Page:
The achievements in robotics and artificial intelligence we have seen in recent times are inspiring. However, scientists remain at a very early stage in our attempt to replicate the human visual system in machines. As a fellow in the Mind-Brain Institute at Johns Hopkins Medical School, I have been specializing in the neuroscience of vision, lately with the help of 3D digital scanning and the Optix hardware and software we acquired from 3D Digital Corp.

At a point in our research into this subject, a colleague and I began researching 3D laser scanning with great anticipation at what it could provide. Neither of us had experience or background in 3D scanning, so we took some time to study the market and the various vendors. We came upon options that seemed to provide what we needed, but at a purchase price that was far beyond our budget. We also looked at 3D scanners that were affordable, but not adequate for our needs. Finally my lab manager and I took a look at 3D Digital Corp., and were encouraged by the combination of price and technical sophistication in both the eScan and Optix units. We visited the company headquarters for a demonstration and learned a good deal. Soon after, there was a more formal presentation and training session at our lab in Baltimore, using the Optix model we selected.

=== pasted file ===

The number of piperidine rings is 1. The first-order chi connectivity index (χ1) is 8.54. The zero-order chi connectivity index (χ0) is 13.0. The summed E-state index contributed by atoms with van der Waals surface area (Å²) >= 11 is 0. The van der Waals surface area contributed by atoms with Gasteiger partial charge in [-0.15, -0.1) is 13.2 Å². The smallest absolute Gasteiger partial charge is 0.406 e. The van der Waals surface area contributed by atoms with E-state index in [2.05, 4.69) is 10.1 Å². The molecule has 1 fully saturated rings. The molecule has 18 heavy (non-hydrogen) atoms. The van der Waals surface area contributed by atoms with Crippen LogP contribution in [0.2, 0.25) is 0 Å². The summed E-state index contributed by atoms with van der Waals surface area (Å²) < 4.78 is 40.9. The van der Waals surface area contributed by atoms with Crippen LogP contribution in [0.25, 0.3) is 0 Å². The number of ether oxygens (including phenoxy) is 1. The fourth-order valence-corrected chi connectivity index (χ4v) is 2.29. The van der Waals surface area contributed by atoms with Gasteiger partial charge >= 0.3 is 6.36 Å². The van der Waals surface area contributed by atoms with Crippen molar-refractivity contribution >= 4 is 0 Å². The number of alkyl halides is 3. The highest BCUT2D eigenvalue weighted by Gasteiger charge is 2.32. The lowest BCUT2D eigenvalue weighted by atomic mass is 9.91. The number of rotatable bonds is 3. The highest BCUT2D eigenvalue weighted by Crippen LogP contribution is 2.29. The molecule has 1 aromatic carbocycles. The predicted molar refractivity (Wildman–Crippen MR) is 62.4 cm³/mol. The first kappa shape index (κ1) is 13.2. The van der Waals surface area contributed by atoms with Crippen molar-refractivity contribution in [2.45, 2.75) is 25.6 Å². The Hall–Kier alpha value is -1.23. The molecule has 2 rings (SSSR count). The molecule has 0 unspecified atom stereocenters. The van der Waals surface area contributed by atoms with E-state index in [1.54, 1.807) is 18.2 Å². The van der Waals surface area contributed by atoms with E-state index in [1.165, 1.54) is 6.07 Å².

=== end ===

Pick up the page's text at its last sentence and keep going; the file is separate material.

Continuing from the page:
For reasons of non-disclosure that are routine prior to completion of experiments and publication of the results, it isn’t possible to share many details of the research work we’ve done using 3D scanning. In general, it involves the elements of visual neuroscience that allow shape recognition and object perception in the higher visual centers of the brain. The application of advanced technology that could be developed from work like ours is, in the best-case scenario, dramatic and valuable. It involves computers and robots attaining much more human-like capacity for recognition and response to objects, for example in micro-surgery. The field is still at an incipient stage—it is agreed that large rooms filled with mainframe computers still cannot match the acuity and capacity found in the brain of a normal three-year-old human.

Our first field work took us to the Walters Art Museum, to scan an abstract sculpture. We performed the scan and imported our file using the SLIM software. The museum was very cooperative, but it was made clear to us that a limited time slot would be available. We had to capture and import our files in one attempt, which we were very pleased to be able to do. The consults and training we received from 3D Digital engineers made it possible for us to achieve our goal in one shot.